how do you report potholes in 2015?

According to this April 17th news piece: York Region’s preferred methods for reporting road maintenance issue is either phoning dispatch at their extension or emailing this ridiculously long email address: TRN_roads_operations_dispatch@blahdeblah.blah

One wonders why York Region would opt for such methods when by comparison Toronto has adopted an open standard (Open311) that allows approved mobile apps to communicate directly with their 311 technology.

Open311 empowers citizens and allows cities to do more with less and Toronto residents, businesses and visitors can report potholes and graffiti using 3 different mobile apps:

One of these is

I first commented on that service in a September 2012 post here: and more recently in a January post of this year:

Unlike individual calling and emailing a service like Seeclickfix makes the issue of reporting and resolution transparent. You can browse open issues to see if the issue has been previously reported and if so track how they are being resolved. You can weigh in on an open issue and and new information to the ticket.

This is a vast improvement over searching for or remembering a phone number or email with no real ability to follow-up after filing an issue.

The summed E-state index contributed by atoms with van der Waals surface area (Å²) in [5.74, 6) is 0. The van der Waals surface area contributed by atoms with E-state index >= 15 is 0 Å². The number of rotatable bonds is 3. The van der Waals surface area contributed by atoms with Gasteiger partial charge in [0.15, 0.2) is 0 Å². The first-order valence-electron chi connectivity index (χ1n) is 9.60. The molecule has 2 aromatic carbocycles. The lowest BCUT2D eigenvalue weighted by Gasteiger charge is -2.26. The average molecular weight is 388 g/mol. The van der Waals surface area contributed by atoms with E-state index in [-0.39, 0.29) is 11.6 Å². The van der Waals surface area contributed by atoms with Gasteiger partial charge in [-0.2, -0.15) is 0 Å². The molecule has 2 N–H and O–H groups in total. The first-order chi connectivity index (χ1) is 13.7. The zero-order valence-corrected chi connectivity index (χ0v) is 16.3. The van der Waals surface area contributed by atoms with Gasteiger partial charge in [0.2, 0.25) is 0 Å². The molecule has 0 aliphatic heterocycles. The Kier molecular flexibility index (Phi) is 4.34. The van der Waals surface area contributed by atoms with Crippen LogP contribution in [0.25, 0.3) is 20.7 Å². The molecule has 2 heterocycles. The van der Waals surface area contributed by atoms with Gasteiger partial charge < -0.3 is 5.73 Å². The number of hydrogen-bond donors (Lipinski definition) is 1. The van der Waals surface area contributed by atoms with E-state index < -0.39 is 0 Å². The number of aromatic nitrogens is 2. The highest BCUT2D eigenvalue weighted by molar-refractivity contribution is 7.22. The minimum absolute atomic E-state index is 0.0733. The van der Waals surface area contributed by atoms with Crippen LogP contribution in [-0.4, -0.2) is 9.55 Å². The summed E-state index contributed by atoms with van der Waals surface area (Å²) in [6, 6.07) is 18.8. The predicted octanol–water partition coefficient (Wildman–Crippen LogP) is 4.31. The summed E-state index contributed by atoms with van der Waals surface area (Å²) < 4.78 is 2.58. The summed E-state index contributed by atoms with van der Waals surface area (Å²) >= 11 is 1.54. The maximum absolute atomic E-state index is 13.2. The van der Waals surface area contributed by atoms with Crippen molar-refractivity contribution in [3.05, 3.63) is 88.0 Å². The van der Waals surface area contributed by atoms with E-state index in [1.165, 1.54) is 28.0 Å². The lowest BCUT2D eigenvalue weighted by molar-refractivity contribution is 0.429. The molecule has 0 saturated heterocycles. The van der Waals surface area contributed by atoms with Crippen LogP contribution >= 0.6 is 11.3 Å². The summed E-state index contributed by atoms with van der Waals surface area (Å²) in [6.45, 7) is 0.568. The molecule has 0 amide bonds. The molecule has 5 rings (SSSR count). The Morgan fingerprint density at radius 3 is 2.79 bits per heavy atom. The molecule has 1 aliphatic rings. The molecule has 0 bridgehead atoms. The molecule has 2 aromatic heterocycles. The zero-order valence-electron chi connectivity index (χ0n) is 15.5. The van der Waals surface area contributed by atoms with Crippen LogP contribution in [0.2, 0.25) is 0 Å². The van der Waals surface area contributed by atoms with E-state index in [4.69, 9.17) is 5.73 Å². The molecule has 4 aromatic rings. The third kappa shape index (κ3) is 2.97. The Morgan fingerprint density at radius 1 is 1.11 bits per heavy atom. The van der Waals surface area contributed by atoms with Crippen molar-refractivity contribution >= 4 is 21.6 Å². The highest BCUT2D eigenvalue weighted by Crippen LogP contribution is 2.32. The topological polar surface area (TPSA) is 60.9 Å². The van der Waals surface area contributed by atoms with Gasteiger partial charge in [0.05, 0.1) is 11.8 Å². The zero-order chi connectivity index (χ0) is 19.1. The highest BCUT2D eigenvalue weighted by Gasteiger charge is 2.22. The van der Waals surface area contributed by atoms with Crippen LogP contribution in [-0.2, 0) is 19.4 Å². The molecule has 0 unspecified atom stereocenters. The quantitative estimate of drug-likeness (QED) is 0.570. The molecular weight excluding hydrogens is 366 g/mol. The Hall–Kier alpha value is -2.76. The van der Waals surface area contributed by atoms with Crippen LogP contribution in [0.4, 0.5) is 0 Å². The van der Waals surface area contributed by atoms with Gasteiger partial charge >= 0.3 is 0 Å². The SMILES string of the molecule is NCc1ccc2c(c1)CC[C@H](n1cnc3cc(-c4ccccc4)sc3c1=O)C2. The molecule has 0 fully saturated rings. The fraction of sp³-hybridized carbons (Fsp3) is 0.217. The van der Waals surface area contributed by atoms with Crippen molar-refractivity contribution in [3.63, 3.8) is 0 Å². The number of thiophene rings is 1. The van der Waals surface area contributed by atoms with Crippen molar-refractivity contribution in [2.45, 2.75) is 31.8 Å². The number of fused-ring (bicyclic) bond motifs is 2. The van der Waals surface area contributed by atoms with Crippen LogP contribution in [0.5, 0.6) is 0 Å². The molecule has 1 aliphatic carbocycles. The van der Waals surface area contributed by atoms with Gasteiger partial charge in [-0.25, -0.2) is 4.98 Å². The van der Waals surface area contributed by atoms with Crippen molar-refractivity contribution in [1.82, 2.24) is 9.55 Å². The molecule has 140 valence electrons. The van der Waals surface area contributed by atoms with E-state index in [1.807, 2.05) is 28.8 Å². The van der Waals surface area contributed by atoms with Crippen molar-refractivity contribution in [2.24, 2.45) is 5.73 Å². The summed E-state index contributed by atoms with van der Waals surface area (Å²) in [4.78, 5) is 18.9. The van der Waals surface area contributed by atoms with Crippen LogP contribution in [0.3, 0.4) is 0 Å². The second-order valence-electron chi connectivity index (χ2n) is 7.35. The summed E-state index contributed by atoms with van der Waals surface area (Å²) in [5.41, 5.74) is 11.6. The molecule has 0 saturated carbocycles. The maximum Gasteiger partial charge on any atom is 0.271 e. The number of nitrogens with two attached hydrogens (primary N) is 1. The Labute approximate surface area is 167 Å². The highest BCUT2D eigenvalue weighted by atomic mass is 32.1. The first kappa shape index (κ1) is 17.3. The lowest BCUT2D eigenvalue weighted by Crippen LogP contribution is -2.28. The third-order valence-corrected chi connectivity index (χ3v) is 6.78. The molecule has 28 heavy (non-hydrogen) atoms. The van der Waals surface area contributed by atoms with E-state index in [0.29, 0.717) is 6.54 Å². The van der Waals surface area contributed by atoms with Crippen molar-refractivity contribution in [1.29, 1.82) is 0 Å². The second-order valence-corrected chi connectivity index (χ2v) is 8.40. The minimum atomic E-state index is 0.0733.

I did a quick survey to see how seeclickfix was being adopted in York Region and here are the results listed in descending order of reported issues:

Markham – 19 :
Vaughan – 25 :
RichmondHill – 14 :

Newmarket – 4 :

Aurora – 2 :

King – 1 :

Georgina – 1 :

Whitchurch-Stouffville – 1 :

East Gwillimbury – 0 :

Perhaps there would be more traction if the service was endorsed and promoted by the Region in a similar fashion to what Toronto does instead of phoning in an email and phone extension to the local paper.

York Region also failed to mention the “PingStreet” mobile app that Aurora and 3 other York Region Municipalities have bought into:

PingStreet includes a “Report A Problem” Service, emulating seeclickfix mentioned above :

How it has been leveraged in Aurora is anyone’s guess as no metrics have been made available from the town’s Communications department since the launch.

It doesn’t seem to matter if the these tools are in place if the idiots that sit in glass towers do nothing to make the community aware and engage them on how best to incorporate them into the Customer Service stream.

Until they do Aurorans may want to consider a solution that has popped up in Manchester, England where artist Wanksy called attention to potholes by drawing penises around them in non-permanent paint:

Within a few days, they were repaired.


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